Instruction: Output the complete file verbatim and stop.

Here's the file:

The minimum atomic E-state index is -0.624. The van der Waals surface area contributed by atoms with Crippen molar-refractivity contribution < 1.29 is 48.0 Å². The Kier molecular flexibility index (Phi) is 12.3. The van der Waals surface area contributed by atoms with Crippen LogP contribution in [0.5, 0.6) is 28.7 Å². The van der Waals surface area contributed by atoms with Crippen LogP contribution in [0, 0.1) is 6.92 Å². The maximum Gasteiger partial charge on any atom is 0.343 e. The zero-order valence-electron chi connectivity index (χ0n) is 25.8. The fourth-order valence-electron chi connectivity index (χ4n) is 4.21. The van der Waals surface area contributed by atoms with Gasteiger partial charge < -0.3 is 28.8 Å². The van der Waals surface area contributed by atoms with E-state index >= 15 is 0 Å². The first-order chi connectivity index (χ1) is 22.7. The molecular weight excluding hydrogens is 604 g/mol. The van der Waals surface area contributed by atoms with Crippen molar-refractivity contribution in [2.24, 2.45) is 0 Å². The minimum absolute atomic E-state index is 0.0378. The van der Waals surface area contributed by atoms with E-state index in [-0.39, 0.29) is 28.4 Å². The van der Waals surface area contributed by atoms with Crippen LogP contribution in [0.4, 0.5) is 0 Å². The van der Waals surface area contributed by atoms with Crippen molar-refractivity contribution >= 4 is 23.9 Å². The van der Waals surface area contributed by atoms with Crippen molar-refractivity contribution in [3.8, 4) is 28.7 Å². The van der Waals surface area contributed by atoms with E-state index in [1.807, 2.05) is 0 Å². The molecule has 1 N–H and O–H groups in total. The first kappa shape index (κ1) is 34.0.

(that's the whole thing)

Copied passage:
The minimum atomic E-state index is -0.624. The van der Waals surface area contributed by atoms with Crippen molar-refractivity contribution < 1.29 is 48.0 Å². The Kier molecular flexibility index (Phi) is 12.3. The van der Waals surface area contributed by atoms with Crippen LogP contribution in [0.5, 0.6) is 28.7 Å². The van der Waals surface area contributed by atoms with Crippen LogP contribution in [0, 0.1) is 6.92 Å². The maximum Gasteiger partial charge on any atom is 0.343 e. The zero-order valence-electron chi connectivity index (χ0n) is 25.8. The fourth-order valence-electron chi connectivity index (χ4n) is 4.21. The van der Waals surface area contributed by atoms with Gasteiger partial charge < -0.3 is 28.8 Å². The van der Waals surface area contributed by atoms with E-state index >= 15 is 0 Å². The first-order chi connectivity index (χ1) is 22.7. The molecular weight excluding hydrogens is 604 g/mol. The van der Waals surface area contributed by atoms with Crippen molar-refractivity contribution in [2.24, 2.45) is 0 Å². The minimum absolute atomic E-state index is 0.0378. The van der Waals surface area contributed by atoms with E-state index in [-0.39, 0.29) is 28.4 Å². The van der Waals surface area contributed by atoms with Crippen LogP contribution in [0.4, 0.5) is 0 Å². The van der Waals surface area contributed by atoms with Crippen molar-refractivity contribution >= 4 is 23.9 Å². The van der Waals surface area contributed by atoms with Crippen molar-refractivity contribution in [3.8, 4) is 28.7 Å². The van der Waals surface area contributed by atoms with E-state index in [1.807, 2.05) is 0 Å². The molecule has 1 N–H and O–H groups in total. The first kappa shape index (κ1) is 34.0.